Days turned into weeks, and my renewed friendship with Paige grew strong. November was just around the corner, and I caught the flu and had to stay home for several days. One evening, as I lay on the couch with a bad headache, the phone rang.
“Hi Sharon. This is Stacy.”
“Oh, hi.” My head pounded. Why in the world would Stacy be calling me? Isn’t she still mad at me? It turned out she had called to see how I was feeling. Her cheerful banter soothed my spirit. She made me laugh when she mimicked one of the “Strangies”, and I melted when she told me I was much more fun to be with.
Toward the end of our conversation Stacy commented, “You’ve got to get away from Paige. She’s sooo juvenile.”
As I fell asleep that night, confusing thoughts tangled in my head. I wondered if I should take up with Stacy again. Paige had been getting on my nerves—always flirting with the boys at lunchtime. Should I end the friendship?
By the time I returned to school the next week, I had made my decision. I approached Paige before the first bell rang and told her our friendship wasn’t working out.
“You’ve got to be kidding. You want to go back to her?” she said, slapping the desk with her Phonics book. “It will be the biggest mistake of your life.”
Later, when Paige was sitting alone, one of the “Strangies” called quietly to her. “You can come over here with us if you like." Another “Strangie” helped Paige carry her books. She slipped into the fourth desk.
Over the next few months my feelings about both girls moved up and down like a roller coaster. When I was with Stacy, I wanted to be with Paige. When I was with Paige, I missed Stacy. Little did I know the rollercoaster was heading for disaster.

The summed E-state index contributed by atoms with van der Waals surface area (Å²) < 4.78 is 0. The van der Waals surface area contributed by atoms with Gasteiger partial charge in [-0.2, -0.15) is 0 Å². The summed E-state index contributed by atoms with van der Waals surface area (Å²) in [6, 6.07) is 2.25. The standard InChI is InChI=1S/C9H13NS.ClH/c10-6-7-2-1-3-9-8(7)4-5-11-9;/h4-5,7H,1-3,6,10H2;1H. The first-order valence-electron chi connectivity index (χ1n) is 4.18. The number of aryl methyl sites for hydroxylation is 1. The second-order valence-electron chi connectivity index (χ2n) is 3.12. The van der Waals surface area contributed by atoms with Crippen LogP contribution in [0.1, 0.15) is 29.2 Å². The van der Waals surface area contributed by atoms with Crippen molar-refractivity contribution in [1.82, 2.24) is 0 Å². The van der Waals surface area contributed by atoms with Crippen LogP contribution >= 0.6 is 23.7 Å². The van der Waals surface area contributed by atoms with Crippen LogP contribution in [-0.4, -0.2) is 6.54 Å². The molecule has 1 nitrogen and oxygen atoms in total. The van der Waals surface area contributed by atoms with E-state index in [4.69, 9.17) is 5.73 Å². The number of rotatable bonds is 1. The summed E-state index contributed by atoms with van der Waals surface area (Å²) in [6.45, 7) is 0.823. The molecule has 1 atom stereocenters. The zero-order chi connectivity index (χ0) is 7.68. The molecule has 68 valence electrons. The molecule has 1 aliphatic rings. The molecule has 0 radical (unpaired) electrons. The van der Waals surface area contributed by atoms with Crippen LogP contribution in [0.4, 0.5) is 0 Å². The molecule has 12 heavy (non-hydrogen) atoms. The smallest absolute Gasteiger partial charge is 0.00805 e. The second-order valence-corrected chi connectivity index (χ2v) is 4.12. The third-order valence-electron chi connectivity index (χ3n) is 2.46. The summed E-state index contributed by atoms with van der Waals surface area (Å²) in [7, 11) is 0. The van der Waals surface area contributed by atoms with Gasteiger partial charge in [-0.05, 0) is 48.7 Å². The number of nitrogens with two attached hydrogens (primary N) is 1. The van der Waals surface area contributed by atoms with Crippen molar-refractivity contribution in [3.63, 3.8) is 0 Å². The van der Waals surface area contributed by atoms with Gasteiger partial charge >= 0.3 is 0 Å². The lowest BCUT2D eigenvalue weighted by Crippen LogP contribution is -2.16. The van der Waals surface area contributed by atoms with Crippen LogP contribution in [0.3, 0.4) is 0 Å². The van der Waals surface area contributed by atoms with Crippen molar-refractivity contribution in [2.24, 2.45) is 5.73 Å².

On a morning I’ll never forget, I walked into our classroom and got the biggest shock of my sixth grade year. Stacy and Paige were sitting together. Their books and backpacks were side by side, and my stuff had been moved to the back counter. They whispered and glanced in my direction. I wanted to disappear—to be erased like a math problem gone bad.
Trying to hide my tears, I gathered my books and searched for a desk…one that would be away from everyone. Deep down, I knew I deserved this treatment. I had turned back and forth too many times. After just learning about the Revolutionary War, I couldn’t help but feel like Benedict Arnold, the traitor, standing in the middle of the room—all alone—in my stiff red coat.
I spotted a small desk on the side of the room and began to move my things. One of the “Strangies” softly stepped to my side and whispered, “Would you like to sit with us? We have an extra desk.”
Another “Strangie” came over. “It’s okay. We’ve got room.”
I slowly walked over and sat down. They didn’t embarrass me or ask questions. They just smiled and opened their science books. Their kindness felt like a warm blanket tucked around my heart. It wasn’t long before one of them giggled. Another girl made a funny face when her pencil dropped to the floor. The girls laughed. I smiled. Maybe it wasn’t so bad being “strange”.
From that day forward I made some changes. I would no longer judge the other girls in my class. Instead of being exclusive, I would be friendly to everyone—even to Stacy and Paige.
Today I am blessed with many good friends. And although considerable time has passed since my sixth grade year, I still benefit from that painful experience. I’ve learned to treasure each friend that God has given me, and appreciate their differences. To this day, I still get together with those wonderful “Strange Girls.” We meet at a restaurant for dinner on each of our birthdays. And on those special evenings, as I head toward the table I’m grateful that a fourth chair is always available.